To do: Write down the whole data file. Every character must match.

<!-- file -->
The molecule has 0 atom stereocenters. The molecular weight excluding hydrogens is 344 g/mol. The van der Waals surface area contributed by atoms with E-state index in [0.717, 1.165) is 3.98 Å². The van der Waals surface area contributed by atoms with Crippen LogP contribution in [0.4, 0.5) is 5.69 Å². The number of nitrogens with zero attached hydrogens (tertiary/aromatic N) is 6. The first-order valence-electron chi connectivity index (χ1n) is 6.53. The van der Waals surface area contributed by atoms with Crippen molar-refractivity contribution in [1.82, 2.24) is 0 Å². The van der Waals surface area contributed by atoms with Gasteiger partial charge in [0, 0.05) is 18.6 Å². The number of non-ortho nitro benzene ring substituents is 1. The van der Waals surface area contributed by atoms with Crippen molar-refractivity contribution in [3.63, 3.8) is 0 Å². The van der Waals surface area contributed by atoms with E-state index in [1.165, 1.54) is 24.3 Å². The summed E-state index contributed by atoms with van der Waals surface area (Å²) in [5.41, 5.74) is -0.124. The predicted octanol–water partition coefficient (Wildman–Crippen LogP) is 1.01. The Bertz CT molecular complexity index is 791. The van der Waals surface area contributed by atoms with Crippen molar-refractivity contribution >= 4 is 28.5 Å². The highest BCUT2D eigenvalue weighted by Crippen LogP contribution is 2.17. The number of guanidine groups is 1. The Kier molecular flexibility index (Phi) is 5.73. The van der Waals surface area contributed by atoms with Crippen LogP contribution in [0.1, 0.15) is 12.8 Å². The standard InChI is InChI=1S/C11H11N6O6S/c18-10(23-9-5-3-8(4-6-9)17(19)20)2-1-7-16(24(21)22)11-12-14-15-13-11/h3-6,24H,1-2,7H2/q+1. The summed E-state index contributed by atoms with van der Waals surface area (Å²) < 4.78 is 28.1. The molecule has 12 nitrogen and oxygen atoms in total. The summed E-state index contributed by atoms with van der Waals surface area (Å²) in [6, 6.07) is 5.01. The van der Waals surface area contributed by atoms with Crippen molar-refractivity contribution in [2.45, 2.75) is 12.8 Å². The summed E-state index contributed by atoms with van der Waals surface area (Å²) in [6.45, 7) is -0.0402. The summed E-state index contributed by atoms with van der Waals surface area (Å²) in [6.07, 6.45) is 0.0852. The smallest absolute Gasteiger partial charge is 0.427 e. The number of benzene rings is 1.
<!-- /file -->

The molecule has 0 atom stereocenters. The molecular weight excluding hydrogens is 344 g/mol. The van der Waals surface area contributed by atoms with E-state index in [0.717, 1.165) is 3.98 Å². The van der Waals surface area contributed by atoms with Crippen LogP contribution in [0.4, 0.5) is 5.69 Å². The number of nitrogens with zero attached hydrogens (tertiary/aromatic N) is 6. The first-order valence-electron chi connectivity index (χ1n) is 6.53. The van der Waals surface area contributed by atoms with Crippen molar-refractivity contribution in [1.82, 2.24) is 0 Å². The van der Waals surface area contributed by atoms with Gasteiger partial charge in [0, 0.05) is 18.6 Å². The number of non-ortho nitro benzene ring substituents is 1. The van der Waals surface area contributed by atoms with Crippen molar-refractivity contribution in [3.63, 3.8) is 0 Å². The van der Waals surface area contributed by atoms with E-state index in [1.165, 1.54) is 24.3 Å². The summed E-state index contributed by atoms with van der Waals surface area (Å²) in [5.41, 5.74) is -0.124. The predicted octanol–water partition coefficient (Wildman–Crippen LogP) is 1.01. The Bertz CT molecular complexity index is 791. The van der Waals surface area contributed by atoms with Crippen molar-refractivity contribution >= 4 is 28.5 Å². The highest BCUT2D eigenvalue weighted by Crippen LogP contribution is 2.17. The number of guanidine groups is 1. The Kier molecular flexibility index (Phi) is 5.73. The van der Waals surface area contributed by atoms with Crippen LogP contribution in [0.1, 0.15) is 12.8 Å². The standard InChI is InChI=1S/C11H11N6O6S/c18-10(23-9-5-3-8(4-6-9)17(19)20)2-1-7-16(24(21)22)11-12-14-15-13-11/h3-6,24H,1-2,7H2/q+1. The summed E-state index contributed by atoms with van der Waals surface area (Å²) < 4.78 is 28.1. The molecule has 12 nitrogen and oxygen atoms in total. The summed E-state index contributed by atoms with van der Waals surface area (Å²) in [6, 6.07) is 5.01. The van der Waals surface area contributed by atoms with Crippen molar-refractivity contribution in [2.45, 2.75) is 12.8 Å². The summed E-state index contributed by atoms with van der Waals surface area (Å²) in [6.45, 7) is -0.0402. The summed E-state index contributed by atoms with van der Waals surface area (Å²) in [6.07, 6.45) is 0.0852. The smallest absolute Gasteiger partial charge is 0.427 e. The number of benzene rings is 1.